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Jersey City, NJ – An NYPD officer executing a search in the hunt for a robbery suspect accidentally shot a U.S. marshal in the foot when he fired at a dog that he said was attacking the federal agent, according to police sources.

The officer that shot the federal agent is believed to be a member of the U.S. Marshals Service's New York/New Jersey Fugitive Task Force, according to the New York Post.

The incident occurred as the task force was searching for a 25-year-old robbery suspect who they believed was hiding out in a residence.

The dog is alleged to have charged the officers on the scene, biting a U.S. marshal. However, as TFTP has reported on countless occasions, officers often claim dogs charge them when the reality is quite to the contrary.

It’s at this point that the NYPD officer opened fire, striking and killing the dog, and in the process shot the agent in the foot.

The U.S. marshal was taken to an area hospital for treatment.

The robbery suspect, who was wanted for a robbery in New York City, was apprehended successfully.

Police are currently investigating the shooting.

As The Free Thought Project has reported, the phenomenon of police opening fire on dogs in neighborhoods where residents are susceptible to being shot is nothing new.

Many of these incidents are caught on Body Cam, such as when an Ohio officer called out to a dog to come to him and then shot and killed him in July, or when a Texas officer entered a family's backyard and shot and killed their dog in front of them in August.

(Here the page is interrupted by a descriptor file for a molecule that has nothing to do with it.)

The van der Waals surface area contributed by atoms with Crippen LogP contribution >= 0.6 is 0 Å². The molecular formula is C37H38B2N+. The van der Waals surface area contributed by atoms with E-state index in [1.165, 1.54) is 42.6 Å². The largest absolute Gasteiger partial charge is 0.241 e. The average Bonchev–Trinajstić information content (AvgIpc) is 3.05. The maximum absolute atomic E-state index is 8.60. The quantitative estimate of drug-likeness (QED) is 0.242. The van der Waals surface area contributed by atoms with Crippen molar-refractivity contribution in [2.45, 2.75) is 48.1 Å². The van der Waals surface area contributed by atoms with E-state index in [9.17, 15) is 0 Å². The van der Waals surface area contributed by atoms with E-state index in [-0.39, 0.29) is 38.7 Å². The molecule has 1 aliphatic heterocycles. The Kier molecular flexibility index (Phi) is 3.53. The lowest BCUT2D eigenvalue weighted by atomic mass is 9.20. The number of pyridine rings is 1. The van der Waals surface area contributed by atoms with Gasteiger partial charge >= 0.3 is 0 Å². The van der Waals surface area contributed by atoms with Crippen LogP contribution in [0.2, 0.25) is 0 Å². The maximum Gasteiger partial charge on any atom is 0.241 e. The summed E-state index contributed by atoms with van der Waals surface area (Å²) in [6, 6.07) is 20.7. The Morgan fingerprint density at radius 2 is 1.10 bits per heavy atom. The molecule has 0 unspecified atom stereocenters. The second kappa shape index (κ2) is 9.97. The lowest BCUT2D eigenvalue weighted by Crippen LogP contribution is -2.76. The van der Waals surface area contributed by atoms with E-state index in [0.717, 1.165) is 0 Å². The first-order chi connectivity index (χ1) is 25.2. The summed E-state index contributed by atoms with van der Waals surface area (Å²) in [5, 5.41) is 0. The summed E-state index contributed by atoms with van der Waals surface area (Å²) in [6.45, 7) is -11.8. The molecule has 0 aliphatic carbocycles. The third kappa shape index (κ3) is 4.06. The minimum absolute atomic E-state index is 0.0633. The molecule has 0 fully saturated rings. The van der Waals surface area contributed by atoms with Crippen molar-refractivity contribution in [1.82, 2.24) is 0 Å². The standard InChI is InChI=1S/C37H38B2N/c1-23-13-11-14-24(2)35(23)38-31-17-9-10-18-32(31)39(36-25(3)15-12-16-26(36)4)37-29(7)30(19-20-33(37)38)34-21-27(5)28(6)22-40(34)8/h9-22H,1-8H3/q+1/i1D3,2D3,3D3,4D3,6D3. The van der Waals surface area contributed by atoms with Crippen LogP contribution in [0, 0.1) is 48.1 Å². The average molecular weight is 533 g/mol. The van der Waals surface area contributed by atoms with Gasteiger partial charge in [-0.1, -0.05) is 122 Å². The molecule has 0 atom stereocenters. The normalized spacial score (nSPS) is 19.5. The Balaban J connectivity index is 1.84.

Ironically, the U.S. marshal is also fortunate to only have been shot in the foot as the NYPD officer opened fire on the dog, especially when compared to others in similar situations.

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Take for example the tragic case of Autumn Steele.

Court records indicate that Steele was arrested on a misdemeanor charge of domestic abuse. After being released from jail, she was informed that she could not return to her residence to gather her belongings without a police escort.

After returning to her home with a required police escort, her husband, Gabriel Steele was loading their 4-year-old son into a vehicle. Autumn Steele left the residence, followed by the family dog, and got into an altercation with her husband.

Upon seeing the disturbance, the police escort attempted to intervene.

Witnesses claim the family dog was being playful—but the officer apparently felt threatened, which prompted him to pull his firearm and begin shooting at the dog.
One of those shots struck Steele in the chest.

“The dog startled the officer. The officer began shooting at the dog. The officer was still shooting when he fell down in the snow,” one witness told The Hawk Eye Newspaper.

“It appeared he was shooting at the dog when (the officer) fell to the ground. It’s my belief the woman was shot accidentally,” said another witness.

Subsequently, Steele was taken to an area hospital where she died of her gunshot wound.

While the U.S. marshal was fortunate to only have been shot in the foot, both cases highlight gross police incompetence. When officers aren’t properly trained to deal with situations such as these, tragedy is often the outcome.

While tasked with the authority to carry a deadly weapon in all situations, this heavy responsibility is often disregarded, with innocent civilians — as well as other officers — becoming victims in the process.